Sunday, December 19, 2010

Wikileaks And The Madrid Bombings

The US diplomatic cables from Spain released by Wikileaks contain little unknown information about the Madrid bombings, but they do shed some light on the handling of the bombings by the government in power at the time. On the day of the bombings, March 11th 2004, it is clear that the US embassy in Madrid believed the story coming from the Spanish government that that attack was the work of the Basque group ETA. What is emphasised in the cable sent from the embassy is the intense diplomatic pressure from the Aznar administration to consider only the possibility of ETA authorship.

The cable was sent just before 2 p.m. on the day of the train bombings, before any of the key evidence of Islamist responsibility started to emerge. It quotes the then interior minister, Angel Acebes, as saying "I will not accept the intolerable assertion by those who try to divert the culpability to other groups." At this point on that day virtually the only person publicly suggesting Islamist responsibility was Arnaldo Otegi, a leader of ETA's political wing Batasuna. The cable states that the Madrid embassy received direct contacts from Aznar's office to say that the government was sure that ETA was responsible. "They request that the USG support this in its declarations and not express any doubt in public comments about the party responsible."

When the US ambassador spoke to Spain's foreign minister, Ana Palacio, she additionally requested that all references to ETA should describe them as "ETA terrorists" rather than "Basque separatists". This is a long standing demand of many Spaniards who appear to believe that reality is determined solely by the language you choose to describe it, and who constantly pressure international media groups to always describe ETA as terrorists. The cable comment section does not dispute the Spanish government's assertions regarding ETA but does note that such an attack by them represents a major shift in their modus operandi. It concludes by recognising that the government might benefit politically from ETA being held responsible, whereas any doubt about authorship could focus attention on the disastrous Spanish involvement in the Iraq war. The key issue at the heart of the Spanish government's handling of the bombings in the days between March 11th and the election on March 14th.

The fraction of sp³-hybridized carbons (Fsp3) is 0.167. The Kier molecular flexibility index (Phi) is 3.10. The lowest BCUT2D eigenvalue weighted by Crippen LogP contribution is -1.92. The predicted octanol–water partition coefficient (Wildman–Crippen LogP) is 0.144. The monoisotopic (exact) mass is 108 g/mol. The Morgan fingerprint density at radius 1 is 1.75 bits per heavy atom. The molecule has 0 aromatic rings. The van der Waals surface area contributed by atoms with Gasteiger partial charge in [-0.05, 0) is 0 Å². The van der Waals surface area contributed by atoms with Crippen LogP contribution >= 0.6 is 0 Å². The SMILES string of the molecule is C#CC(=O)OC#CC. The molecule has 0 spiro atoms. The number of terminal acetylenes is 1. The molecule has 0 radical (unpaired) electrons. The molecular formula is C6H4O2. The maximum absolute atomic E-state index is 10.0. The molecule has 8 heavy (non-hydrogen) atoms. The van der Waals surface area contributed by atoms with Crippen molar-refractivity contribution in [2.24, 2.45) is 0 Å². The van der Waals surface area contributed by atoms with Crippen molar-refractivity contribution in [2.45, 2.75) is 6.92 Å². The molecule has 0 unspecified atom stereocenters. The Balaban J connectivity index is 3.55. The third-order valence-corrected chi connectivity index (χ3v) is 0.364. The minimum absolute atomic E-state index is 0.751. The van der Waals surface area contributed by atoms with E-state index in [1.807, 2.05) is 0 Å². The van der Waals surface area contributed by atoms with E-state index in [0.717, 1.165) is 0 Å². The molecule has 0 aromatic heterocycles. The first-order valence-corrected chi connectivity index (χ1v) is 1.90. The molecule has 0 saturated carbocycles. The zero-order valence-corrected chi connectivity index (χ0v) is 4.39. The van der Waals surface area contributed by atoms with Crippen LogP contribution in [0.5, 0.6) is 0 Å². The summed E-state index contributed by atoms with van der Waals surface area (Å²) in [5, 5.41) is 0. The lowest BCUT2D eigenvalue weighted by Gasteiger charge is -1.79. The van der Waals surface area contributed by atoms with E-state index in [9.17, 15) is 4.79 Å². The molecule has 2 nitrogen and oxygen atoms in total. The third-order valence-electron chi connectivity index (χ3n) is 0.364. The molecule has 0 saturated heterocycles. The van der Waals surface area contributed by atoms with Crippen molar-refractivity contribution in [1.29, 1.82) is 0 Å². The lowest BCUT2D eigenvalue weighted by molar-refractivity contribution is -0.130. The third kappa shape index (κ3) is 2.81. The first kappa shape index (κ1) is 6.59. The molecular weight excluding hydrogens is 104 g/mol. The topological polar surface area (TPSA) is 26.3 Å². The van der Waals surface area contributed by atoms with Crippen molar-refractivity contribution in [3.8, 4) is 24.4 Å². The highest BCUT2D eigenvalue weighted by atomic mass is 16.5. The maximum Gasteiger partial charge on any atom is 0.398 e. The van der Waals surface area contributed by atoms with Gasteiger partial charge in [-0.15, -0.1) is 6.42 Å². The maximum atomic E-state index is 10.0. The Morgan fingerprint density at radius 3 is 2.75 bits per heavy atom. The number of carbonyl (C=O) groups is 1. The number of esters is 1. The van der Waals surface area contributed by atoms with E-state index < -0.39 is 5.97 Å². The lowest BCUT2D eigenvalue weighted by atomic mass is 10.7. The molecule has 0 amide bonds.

A few days later, on the 15th March, a further cable recognises that the focus of the investigation has now shifted to Al-Qaeda and describes the first arrests that were made by following the trail of the mobile phones used to detonate the train bombs. The cable also records the recovery on March 13th of the video tape in which a claim of responsibility was made for the Madrid  attacks. Later on in 2004 the political fallout from the bombings was captured in a cable describing how the former prime minister José Maria Aznar was kept out of the Partido Popular's campaign for the European elections because he was seen as being "too radioactive to help in the campaign." 

Then, in 2006, a cable updating the situation on terrorism related cases makes reference to the campaign behind the conspiracy theories concerning the bombings. The cable states "a segment of the opposition Popular Party (PP) and the newspaper El Mundo continue to allege a Socialist party conspiracy and cover up and claim that the Basque terrorist group ETA had some link with the March 11 attacks." It goes on to note that the attitude of the PP is slowing the pace of the prosecution of those charged with the bombings. These cables were issued under the Bush administration which was far more favourable towards the Aznar government than the successor one led by Zapatero. A real coup for Wikileaks would of course be the release of the documentation concerning the bombings that was either  removed or destroyed by Aznar's government before leaving office. That would have much to tell us about the days between March 11th and the 14th 2004.